You may want to read about this.

http://news.cnet.com/8301-13578_3-57552225-38/senate-bill-rewrite-lets-feds-read-your-e-mail-without-warrants/

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Expectation Management – Why search results can’t be guaranteed. (Part 2)

In Part One of this series we defined success in finding a particular subject as locating and contacting the subject.  The most common reason for that a search is unsuccessful relates to the failure to find the subject.  However, if you find your subject the job is only half done.  You still need to contact your subject.  If you are serving a complaint of subpoena to need to make contact in order to have successful service.  If you want to interview the person, you need to contact and hope they will talk with.  Those are situations in which you “need” find and contact your subject.  In those cases, how badly you need that person will determine how much time and money you are willing to expend to get the job done.

In one case, I had to contact the subject’s  friends in the United States and then contact him in the minefields of Kenya.  In that case, we were fortunate that he was a very cooperative witness.

If your search is of the “want” variety your decision may be quite different.  Finding old friends, associates, classmates, comrades in arms or lovers generally falls into the “want” category.  Though you may find them and try to contact them, they may not be responsive to your overtures.   The reasons for not responding to your attempts to re-establish contact are pretty reasonable and should be understandable.

They may wish to leave the past in the past.  They have moved on and like where they are.  Maybe they moved on and they are embarrassed about where they are.  Either way, they want to leave the past right where it is.

What you think of as the good old days, really weren’t so good for them and they don’t want re-visit memories that aren’t too pleasant to recall.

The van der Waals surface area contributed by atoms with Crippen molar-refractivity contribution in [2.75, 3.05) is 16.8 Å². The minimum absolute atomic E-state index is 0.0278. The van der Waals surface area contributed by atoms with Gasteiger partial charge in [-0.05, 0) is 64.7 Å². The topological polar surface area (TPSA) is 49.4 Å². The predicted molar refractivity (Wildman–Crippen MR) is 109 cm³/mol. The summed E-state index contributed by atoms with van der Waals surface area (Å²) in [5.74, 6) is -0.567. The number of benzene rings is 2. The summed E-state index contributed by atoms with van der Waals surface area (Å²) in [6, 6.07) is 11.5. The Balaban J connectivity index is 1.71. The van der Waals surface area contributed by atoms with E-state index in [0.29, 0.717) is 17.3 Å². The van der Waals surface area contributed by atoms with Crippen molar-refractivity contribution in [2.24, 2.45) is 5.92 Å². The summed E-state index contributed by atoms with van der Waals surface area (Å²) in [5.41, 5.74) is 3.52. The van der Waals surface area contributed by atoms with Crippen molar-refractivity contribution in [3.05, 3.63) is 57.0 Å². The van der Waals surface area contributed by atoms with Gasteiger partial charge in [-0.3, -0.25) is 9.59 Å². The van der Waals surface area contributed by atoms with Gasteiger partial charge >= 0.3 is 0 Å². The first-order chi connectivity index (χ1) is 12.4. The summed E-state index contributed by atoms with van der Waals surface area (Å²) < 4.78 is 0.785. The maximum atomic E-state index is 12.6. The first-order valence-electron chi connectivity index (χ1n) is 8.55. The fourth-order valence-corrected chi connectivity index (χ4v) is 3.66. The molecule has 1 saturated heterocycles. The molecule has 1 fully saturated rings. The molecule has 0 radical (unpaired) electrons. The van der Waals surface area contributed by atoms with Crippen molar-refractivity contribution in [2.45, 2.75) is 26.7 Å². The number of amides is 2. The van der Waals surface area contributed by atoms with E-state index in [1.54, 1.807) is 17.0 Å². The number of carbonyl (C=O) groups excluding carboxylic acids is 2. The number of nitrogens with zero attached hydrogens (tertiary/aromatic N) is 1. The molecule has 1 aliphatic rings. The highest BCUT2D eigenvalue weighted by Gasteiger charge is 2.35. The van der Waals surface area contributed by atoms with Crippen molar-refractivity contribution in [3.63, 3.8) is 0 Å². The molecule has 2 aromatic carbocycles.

Perhaps they thought you were a butt-head when they knew you and they are trying to live as butt-head free as possible.  If you broke up with them, they may still think you’re a jerk.

Maybe they are just lazy and they keep forgetting to get back to you.

Whatever the reason is, you need to respect it.  If they are important enough for you to want to reach out to them, then they are important enough to have their privacy respected.

If you are certain that you located the person you are looking for and they don’t get in touch with you, the search wasn’t a total loss.  At least you know they are still out there kicking and you know where they kicking.

There is probably a thin line between legitimately trying to reconnect with someone and becoming a stalker.  No one should want to knowingly or accidentally cross that line.  Knowing where the line is becomes the challenge.  I suspect the placement of that line varies from person to person.  I suggest that my students follow the Three Strike Rule.

In California we have the Three Strike Rule that involves sentencing criminals who have been convicted of a three or more felonies.  When it comes to contacting people you “want” to get in touch with I suggest applying a Three Strike Rule as well.

If you contact a person three times (regardless of what means you use) and you don’t hear back from them, let it go.  Don’t become upset or insulted.  Respect the fact that they must have a good reason and let it go.  You wouldn’t want to be hounded by someone you really don’t want to get back in touch with, so treat the subject of your search with the same respect you would hope that others would show you.